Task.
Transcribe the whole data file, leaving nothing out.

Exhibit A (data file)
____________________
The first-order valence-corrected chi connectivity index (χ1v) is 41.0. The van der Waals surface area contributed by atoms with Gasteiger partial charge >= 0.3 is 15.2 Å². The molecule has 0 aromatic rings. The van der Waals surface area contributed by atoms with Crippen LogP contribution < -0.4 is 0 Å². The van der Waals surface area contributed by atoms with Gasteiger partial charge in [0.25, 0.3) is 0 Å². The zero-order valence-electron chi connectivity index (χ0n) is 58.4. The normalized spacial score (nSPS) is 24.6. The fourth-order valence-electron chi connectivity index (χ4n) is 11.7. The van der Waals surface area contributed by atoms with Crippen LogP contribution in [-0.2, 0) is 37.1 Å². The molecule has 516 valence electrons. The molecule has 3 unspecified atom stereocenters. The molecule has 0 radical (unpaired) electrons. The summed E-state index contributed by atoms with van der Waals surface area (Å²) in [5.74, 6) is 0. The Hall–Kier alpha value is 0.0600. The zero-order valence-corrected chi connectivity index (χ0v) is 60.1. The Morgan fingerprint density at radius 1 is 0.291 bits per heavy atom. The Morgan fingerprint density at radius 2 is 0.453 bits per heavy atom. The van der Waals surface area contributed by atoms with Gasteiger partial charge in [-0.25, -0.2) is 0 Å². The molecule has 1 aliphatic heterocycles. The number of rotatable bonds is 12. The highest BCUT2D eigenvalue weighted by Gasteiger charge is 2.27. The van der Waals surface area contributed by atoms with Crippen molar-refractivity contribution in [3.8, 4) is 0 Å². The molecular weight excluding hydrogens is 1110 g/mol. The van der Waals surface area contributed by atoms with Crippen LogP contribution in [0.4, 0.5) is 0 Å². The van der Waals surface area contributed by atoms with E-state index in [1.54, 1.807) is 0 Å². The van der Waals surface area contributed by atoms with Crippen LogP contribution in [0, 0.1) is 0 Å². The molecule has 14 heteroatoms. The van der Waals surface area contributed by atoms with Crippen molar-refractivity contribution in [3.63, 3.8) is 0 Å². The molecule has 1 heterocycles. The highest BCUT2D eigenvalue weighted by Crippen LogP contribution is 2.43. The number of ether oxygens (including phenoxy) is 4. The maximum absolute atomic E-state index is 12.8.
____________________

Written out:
The first-order valence-corrected chi connectivity index (χ1v) is 41.0. The van der Waals surface area contributed by atoms with Gasteiger partial charge >= 0.3 is 15.2 Å². The molecule has 0 aromatic rings. The van der Waals surface area contributed by atoms with Crippen LogP contribution < -0.4 is 0 Å². The van der Waals surface area contributed by atoms with Gasteiger partial charge in [0.25, 0.3) is 0 Å². The zero-order valence-electron chi connectivity index (χ0n) is 58.4. The normalized spacial score (nSPS) is 24.6. The fourth-order valence-electron chi connectivity index (χ4n) is 11.7. The van der Waals surface area contributed by atoms with Crippen LogP contribution in [-0.2, 0) is 37.1 Å². The molecule has 516 valence electrons. The molecule has 3 unspecified atom stereocenters. The molecule has 0 radical (unpaired) electrons. The summed E-state index contributed by atoms with van der Waals surface area (Å²) in [5.74, 6) is 0. The Hall–Kier alpha value is 0.0600. The zero-order valence-corrected chi connectivity index (χ0v) is 60.1. The Morgan fingerprint density at radius 1 is 0.291 bits per heavy atom. The Morgan fingerprint density at radius 2 is 0.453 bits per heavy atom. The van der Waals surface area contributed by atoms with Gasteiger partial charge in [-0.25, -0.2) is 0 Å². The molecule has 1 aliphatic heterocycles. The number of rotatable bonds is 12. The highest BCUT2D eigenvalue weighted by Gasteiger charge is 2.27. The van der Waals surface area contributed by atoms with Crippen molar-refractivity contribution in [3.8, 4) is 0 Å². The molecular weight excluding hydrogens is 1110 g/mol. The van der Waals surface area contributed by atoms with Crippen LogP contribution in [0.4, 0.5) is 0 Å². The van der Waals surface area contributed by atoms with E-state index in [1.54, 1.807) is 0 Å². The van der Waals surface area contributed by atoms with Crippen LogP contribution in [0, 0.1) is 0 Å². The molecule has 14 heteroatoms. The van der Waals surface area contributed by atoms with Crippen molar-refractivity contribution in [3.63, 3.8) is 0 Å². The molecule has 1 heterocycles. The highest BCUT2D eigenvalue weighted by Crippen LogP contribution is 2.43. The number of ether oxygens (including phenoxy) is 4. The maximum absolute atomic E-state index is 12.8.